Next, we come to an argument Dunkel entitles "Collateral Estoppel." In fact, this section of his brief raises arguments of double jeopardy, res judicata, collateral estoppel and the statute of limitations. Addressing first Dunkel's statute of limitations claim: Dunkel argues that 18 U.S.C. § 3282 imposes a five-year statute of limitations on the criminal prosecution of all non-capital offenses, and that the government commenced this action outside that period. Section 3282 is irrelevant to this case, however. That section applies only to criminal prosecutions; this case is a civil action to recover back taxes, interest and penalties. The correct statute of limitations period for this case is ten years after the assessment of a tax liability. See 26 U.S.C. §§ 6501, 6502.4  In this case, the IRS first assessed Dunkel's tax liability on October 28, 1985. It commenced this action on October 25, 1995-three days before the applicable statute of limitations expired. Accordingly, Dunkel's statute of limitations argument fails.

Finally, we turn to Dunkel's double jeopardy argument.5  As we stated above, see supra note 1, Dunkel was convicted of tax evasion and has served a prison sentence for that crime. Dunkel contends that under the Double Jeopardy Clause of the Fifth Amendment, his conviction and sentence for tax evasion now precludes the government's efforts to enforce a civil judgment against him. The Double Jeopardy Clause protects against a second prosecution for the same offense after acquittal, a second prosecution for the same offense after conviction, and multiple punishments for the same offense. United States v. Halper, 490 U.S. 435, 440 (1989). Dunkel contends that this civil suit constitutes a second punishment for the tax offenses for which he has already served a prison sentence.

In this case, the government seeks only civil sanctions against Dunkel, rather than criminal penalties. "It is well settled that 'Congress may impose both a criminal and a civil sanction in respect to the same act or omission.' " United States v. Ursery, 116 S. Ct. 2135, 2149 (1996) (quoting Helvering v. Mitchell, 303 U.S. 391, 399 (1938)). Nonetheless, "a civil as well as a criminal sanction constitutes punishment [for the purpose of the Double Jeopardy Clause] when the sanction as applied in the individual case serves the goals of punishment." Halper, 490 U.S. at 448. A civil sanction is punishment whenever it "cannot fairly be said solely to serve a remedial purpose, but rather can only be explained as also serving either retributive or deterrent purposes." Id. That is, a civil sanction serves the goal of punishment when it "is not rationally related to the goal of making the [g]overnment whole." Id. at 451. However, in determining whether a civil sanction merely makes the government whole, or instead serves a retributive or deterrent purpose, the government is entitled to "rough remedial justice, that is, it may demand compensation according to somewhat imprecise formulas, such as reasonable liquidated damages or a fixed sum plus double damages, without being deemed to have imposed a second punishment for the purpose of double jeopardy analysis." Id. at 446. Thus, to evaluate Dunkel's double jeopardy argument, we would have to determine in this case whether the penalties the government seeks are a form of "rough remedial justice," or instead, are "not rationally related to the goal of making the [g]overnment whole." To do that, we would have to compare the back taxes Dunkel owes to the civil penalties the government seeks. We cannot make that comparison because of a significant problem in this case.

As we stated earlier, the government sought summary judgment for the amount of $787,381.20. The district court granted summary judgment in that amount, apparently based on the government's representations that this was the total amount due. The government detailed Dunkel's tax, interest and penalty liabilities for the years 1981-1983 and 1985-1992 in its statement of uncontested facts ("Local Rule 12(M) Statement"). It substantiated these amounts with an affidavit from Marilyn Ganser, an advisor with the Litigation Special Procedures Branch of the IRS. We have listed these amounts in the appendix attached to the end of this order. The annual totals for tax, interest and penalties that we have calculated in the appendix correspond to the totals for each year stated in the government's Local Rule 12(M) Statement and in Ganser's affidavit. But the annual totals do not add up to $787,381; they add up to only $411,198.73.6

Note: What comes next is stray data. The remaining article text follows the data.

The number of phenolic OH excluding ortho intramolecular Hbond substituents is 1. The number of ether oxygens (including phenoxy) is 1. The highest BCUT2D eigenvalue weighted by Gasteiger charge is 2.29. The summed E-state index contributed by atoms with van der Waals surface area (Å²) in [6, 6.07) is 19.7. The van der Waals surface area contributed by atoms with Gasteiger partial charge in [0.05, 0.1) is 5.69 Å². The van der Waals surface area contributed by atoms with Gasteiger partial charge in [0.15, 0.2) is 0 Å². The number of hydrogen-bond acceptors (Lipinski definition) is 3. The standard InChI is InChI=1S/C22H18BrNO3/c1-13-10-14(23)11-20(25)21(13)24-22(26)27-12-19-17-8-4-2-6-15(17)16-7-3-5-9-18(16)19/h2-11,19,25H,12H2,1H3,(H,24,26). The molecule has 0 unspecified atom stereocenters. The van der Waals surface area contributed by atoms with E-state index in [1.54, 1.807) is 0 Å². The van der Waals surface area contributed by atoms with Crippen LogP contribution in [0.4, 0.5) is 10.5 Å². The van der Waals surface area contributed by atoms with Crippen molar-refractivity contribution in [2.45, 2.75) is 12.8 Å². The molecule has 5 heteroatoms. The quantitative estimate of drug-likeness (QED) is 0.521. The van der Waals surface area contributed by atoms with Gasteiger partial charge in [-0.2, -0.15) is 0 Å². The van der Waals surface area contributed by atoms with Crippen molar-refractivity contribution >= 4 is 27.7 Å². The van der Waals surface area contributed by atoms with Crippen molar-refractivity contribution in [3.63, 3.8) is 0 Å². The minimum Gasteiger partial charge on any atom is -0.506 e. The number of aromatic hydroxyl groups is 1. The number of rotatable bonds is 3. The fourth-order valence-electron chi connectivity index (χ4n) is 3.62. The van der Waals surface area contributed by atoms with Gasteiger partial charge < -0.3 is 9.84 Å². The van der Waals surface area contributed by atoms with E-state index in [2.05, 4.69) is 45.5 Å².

There is no indication anywhere in the record of how the government arrived at the amount of $787,381. The government's Local Rule 12(M) Statement and Ganser's affidavit both state that the $787,381 figure is based on the data in the preceding paragraphs of those documents, respectively.7  But we have listed these data in the appendix, and they simply do not add up to $787,381. This figure may be accurate; perhaps it is based on some additional tax or penalty. But we cannot ascertain, based on the record before us, how the government arrived at that amount.

Because there is no factual basis anywhere in the record for judgment in the amount of $787,381.20, summary judgment for that amount cannot stand. See McClendon v. Indiana Sugars, Inc., 108 F.3d 789, 795 (7th Cir. 1997) (party seeking summary judgment has initial responsibility of informing the district court of the basis for its motion); see also Logan v. Commercial Union Ins. Co., 96 F.3d 971, 979 (7th Cir. 1996). Accordingly, we must remand this case to allow the district court to determine the correct amount of taxes, interest and penalties Dunkel owes, and to determine in the first instance whether those penalties are so severe as to constitute a second punishment within the meaning of Halper. Moreover, to allow the district court to make these determinations, the government should indicate for each penalty and interest charge the amount of back taxes on which the penalty or interest is being imposed, the statutory basis for that penalty or interest charge, and the calculation by which the government arrived at the amount of each penalty or interest charge.


After an examination of the briefs and the record, we have concluded that oral argument is unnecessary in this case; accordingly, the appeal is submitted on the briefs and the record. See Fed. R. App. P. 34(a); Cir. R. 34(f)